How to Store Fresh Bread. Surprised?

Photo Credit
Sokor Space/Shutterstock

Try the Bread Box, Not the Refrigerator

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I’ve been making bread all my life. Imagine my shock when I learned not long ago that I shouldn’t store fresh bread in the refrigerator, even if it contains eggs. Learn more about storing fresh bread—plus, a recipe for “bread bombs.”

I’ve never bought a loaf of bread. It’s in my DNA; I grew up in a household where the aroma of home-baked bread woke me a couple of times a week, and I’ve continued that tradition. I even operated a whole-grain bakery business out of my kitchen for a few years.

I’ve always been a stickler for following food-safety rules, which included refrigerating any fresh food, including (I assumed) bread and other baked goods. However, the experts say that refrigerating fresh homemade or store-bought bread causes changes to the starches that make the bread go stale faster.

They suggest keeping the amount of bread you plan to use within two or three days on the countertop or in a breadbox, and freezing leftovers or whole loaves wrapped tightly in plastic or aluminum foil, then enclosed in a heavy-duty plastic bread bag. Note: Most store-bought breads contain preservatives; homemade breads will naturally mold faster than commercial baked goods

Where to Store Your Bread

So, how do food experts and foodies contain their fresh bread? 

  • A paper bag? Yes! 
  • Wrapped in a clean cotton or linen dish towel? Yes! 
  • Cotton pillow case? Yes! 
  • Cloth bags or “bread bags”? Yes!
  • A breadbox of bamboo, wood, stainless steel, or ceramic? Yes!
  • Wrapped in aluminum foil or plastic? Yes!

Glossing over the details, wrapping the bread tightly in foil or plastic will always retain the bread’s interior softness longer but lose that crispy exterior. Other options such as a bread box will preserve a crunchy crust while gradually drying the entire loaf. 

If you’re freezing leftovers or whole loaves, wrapped tightly in foil (or plastic), then enclosed in a heavy-duty plastic bread bag.

I’ve learned to cut my loaves in half and slice from the middle; that allows me to press the cut ends together or stand them upright to prevent moisture from escaping the cut edges.

See more surprises about where to store fresh food!

Photo credit: TiAnaTsk/Shutterstock

The Bread Box

Maybe bread boxes should make a comeback! They are are great for storage. Unlike a plastic bag, the bread box allows the bread to retain both the soft interior as well as the crispy exterior that give bread its chew. The container traps moisture from the bread, not drying it out as quickly.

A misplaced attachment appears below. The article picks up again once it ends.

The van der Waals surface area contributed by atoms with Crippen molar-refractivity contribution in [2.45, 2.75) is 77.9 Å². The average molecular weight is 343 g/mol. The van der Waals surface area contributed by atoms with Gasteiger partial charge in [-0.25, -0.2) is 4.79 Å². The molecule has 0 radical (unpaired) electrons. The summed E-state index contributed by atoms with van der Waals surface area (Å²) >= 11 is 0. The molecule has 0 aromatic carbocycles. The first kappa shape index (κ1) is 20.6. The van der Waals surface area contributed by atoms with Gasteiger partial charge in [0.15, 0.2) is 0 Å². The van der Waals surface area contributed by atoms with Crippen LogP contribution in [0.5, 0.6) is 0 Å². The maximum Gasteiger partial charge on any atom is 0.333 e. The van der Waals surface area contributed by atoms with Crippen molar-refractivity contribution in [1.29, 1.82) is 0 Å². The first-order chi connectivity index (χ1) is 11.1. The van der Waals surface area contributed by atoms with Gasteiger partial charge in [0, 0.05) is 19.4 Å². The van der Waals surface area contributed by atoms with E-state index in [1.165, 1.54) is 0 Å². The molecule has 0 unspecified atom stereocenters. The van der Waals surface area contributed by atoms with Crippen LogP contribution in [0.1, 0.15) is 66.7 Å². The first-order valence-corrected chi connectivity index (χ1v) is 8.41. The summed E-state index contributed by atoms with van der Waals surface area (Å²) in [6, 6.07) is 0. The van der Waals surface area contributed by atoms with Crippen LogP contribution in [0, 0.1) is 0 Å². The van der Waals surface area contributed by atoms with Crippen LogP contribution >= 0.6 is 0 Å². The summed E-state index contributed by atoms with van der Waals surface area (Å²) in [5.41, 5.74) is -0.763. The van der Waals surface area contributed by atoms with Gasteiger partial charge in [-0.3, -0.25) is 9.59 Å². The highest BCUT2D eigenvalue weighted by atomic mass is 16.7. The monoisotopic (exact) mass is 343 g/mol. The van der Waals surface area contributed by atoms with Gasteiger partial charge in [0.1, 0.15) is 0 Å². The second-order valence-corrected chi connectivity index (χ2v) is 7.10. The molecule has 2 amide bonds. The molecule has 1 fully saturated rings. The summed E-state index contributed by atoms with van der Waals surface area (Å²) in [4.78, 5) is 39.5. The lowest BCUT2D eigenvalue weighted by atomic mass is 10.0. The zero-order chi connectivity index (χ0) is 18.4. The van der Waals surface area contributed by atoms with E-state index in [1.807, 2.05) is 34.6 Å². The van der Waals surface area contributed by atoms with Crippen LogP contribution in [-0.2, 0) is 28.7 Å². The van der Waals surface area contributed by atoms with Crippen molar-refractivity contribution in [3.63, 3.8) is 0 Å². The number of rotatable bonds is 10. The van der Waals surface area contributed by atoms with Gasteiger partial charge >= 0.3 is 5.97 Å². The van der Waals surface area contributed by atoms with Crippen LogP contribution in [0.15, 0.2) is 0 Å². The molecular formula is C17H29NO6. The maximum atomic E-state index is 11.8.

Bread Bomb Recipe

Lately, I’ve begun making what I call “bread bombs,” hand-shaped yeasted loaves baked on a heavy steel cookie sheet. Early in the morning, I set up a sponge about the consistency of pancake batter, using very little yeast, covering the bowl with a damp kitchen towel. Every hour or so, or whenever I walk by, I work in another handful of flour, gradually stiffening the dough enough to stretch or knead right in the bowl. 

By late afternoon, it becomes fluffy and just firm enough to divide into two or three small lumps, which I knead lightly and shape right in  the bowl before setting them on the cookie sheet under the damp towel for a final rise. I bake them at 350° until the tops are well-browned, usually about 40 minutes.

Here’s my simple recipe.

  • 2 cups warm water
  • ½- ¾ t baker’s yeast
  • scant ½ T salt
  • 3 T olive oil
  • 1 T or more maple syrup or other sweetener
  • enough whole-wheat flour to make a spongy dough

If the mood strikes, I might toss in a handful of rolled oats, millet or other flour; two or three tablespoons of chia, flax or toasted sesame seeds; dried herbs with a grated onion; or other ingredients—not all at once, of course.

Easy as—no, much easier than—pie.

Now see my recipe for flatbreads—which are fun, easy, and use less flour!

About The Author

Margaret Boyles

Margaret Boyles is a longtime contributor to The Old Farmer’s Almanac. She wrote for UNH Cooperative Extension, managed NH Outside, and contributes to various media covering environmental and human health issues. Read More from Margaret Boyles

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